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The Rise of Digital Wills

A growing number of people in the UK are making "digital Wills" to make sure that any online trail they leave will be properly handled once they pass away.

More web users are recording their login details, passwords and detailed instructions to online executors who use the personal data to clear unwanted online legacies. Digital executors can access the personal data from a secure server to, for example, close subscriptions to websites, erase secret e-mail folders or remove photos from Facebook pages.

The online wills store passwords at a secure location where testators can update them at any time, and when they die a guardian they have named is able to access the data upon presentation of a death certificate.

According to statistics, the average person has 26 Internet accounts for services such as e-mails, social media sites, banking, online purchases, PayPal and Skype.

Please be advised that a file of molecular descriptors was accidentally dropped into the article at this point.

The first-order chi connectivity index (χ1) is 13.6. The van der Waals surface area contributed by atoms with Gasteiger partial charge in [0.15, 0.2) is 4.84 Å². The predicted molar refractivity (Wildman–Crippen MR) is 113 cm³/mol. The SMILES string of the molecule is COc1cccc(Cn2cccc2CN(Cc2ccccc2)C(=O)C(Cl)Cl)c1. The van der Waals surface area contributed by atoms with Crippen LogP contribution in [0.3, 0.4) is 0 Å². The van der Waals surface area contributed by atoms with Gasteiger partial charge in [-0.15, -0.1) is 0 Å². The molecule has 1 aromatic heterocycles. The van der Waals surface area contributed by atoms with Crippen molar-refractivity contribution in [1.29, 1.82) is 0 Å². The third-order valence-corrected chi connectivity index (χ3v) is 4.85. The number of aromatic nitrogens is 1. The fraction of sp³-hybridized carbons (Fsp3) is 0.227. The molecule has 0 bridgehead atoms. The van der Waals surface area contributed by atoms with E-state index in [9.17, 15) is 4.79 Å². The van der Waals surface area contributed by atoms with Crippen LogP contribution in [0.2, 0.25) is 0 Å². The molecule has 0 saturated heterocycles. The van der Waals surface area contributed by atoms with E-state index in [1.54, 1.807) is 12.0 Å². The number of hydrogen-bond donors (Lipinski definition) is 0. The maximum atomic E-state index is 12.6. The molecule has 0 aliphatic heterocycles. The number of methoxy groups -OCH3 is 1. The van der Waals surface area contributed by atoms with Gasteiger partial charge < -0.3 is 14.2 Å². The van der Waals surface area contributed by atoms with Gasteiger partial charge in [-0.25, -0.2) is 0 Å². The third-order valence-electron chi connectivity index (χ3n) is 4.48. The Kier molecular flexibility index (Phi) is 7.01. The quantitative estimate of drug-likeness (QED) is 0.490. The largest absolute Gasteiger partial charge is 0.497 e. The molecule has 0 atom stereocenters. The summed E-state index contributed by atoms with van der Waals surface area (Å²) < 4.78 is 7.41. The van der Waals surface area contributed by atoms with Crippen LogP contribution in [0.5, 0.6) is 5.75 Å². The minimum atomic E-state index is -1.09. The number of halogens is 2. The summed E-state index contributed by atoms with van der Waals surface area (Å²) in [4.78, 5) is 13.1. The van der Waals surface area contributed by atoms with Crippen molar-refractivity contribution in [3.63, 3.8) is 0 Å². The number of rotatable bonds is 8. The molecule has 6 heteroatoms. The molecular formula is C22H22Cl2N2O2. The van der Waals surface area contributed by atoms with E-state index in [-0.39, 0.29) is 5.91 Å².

Cirrus Legacy, one of the first digital legacy firms in Britain, has signed up over 500 clients since its establishment earlier in 2012. Some of its clients choose to upload scans of key documents such as house deeds, insurance and passport documents, co-founder Paul Golding told the Sunday Times.

It is estimated that a quarter of people have over £200 stored in "cloud" services and the total value of such online items in the UK is estimated at over £2.3 billion. This doesn’t include e-books and digital music collections, which are examples of the online assets that cannot be bequeathed upon death as they are licensed for individual use.

More than one in ten people have made provisions to leave Internet passwords in the right hands after their deaths, or have plans to do so, according to new research by Goldsmiths, University of London.

Laws have been passed in several US states protecting the rights of appointed executors to access or close down digital legacies of people after their death. However, UK laws have some way to go to catch up with this growing trend.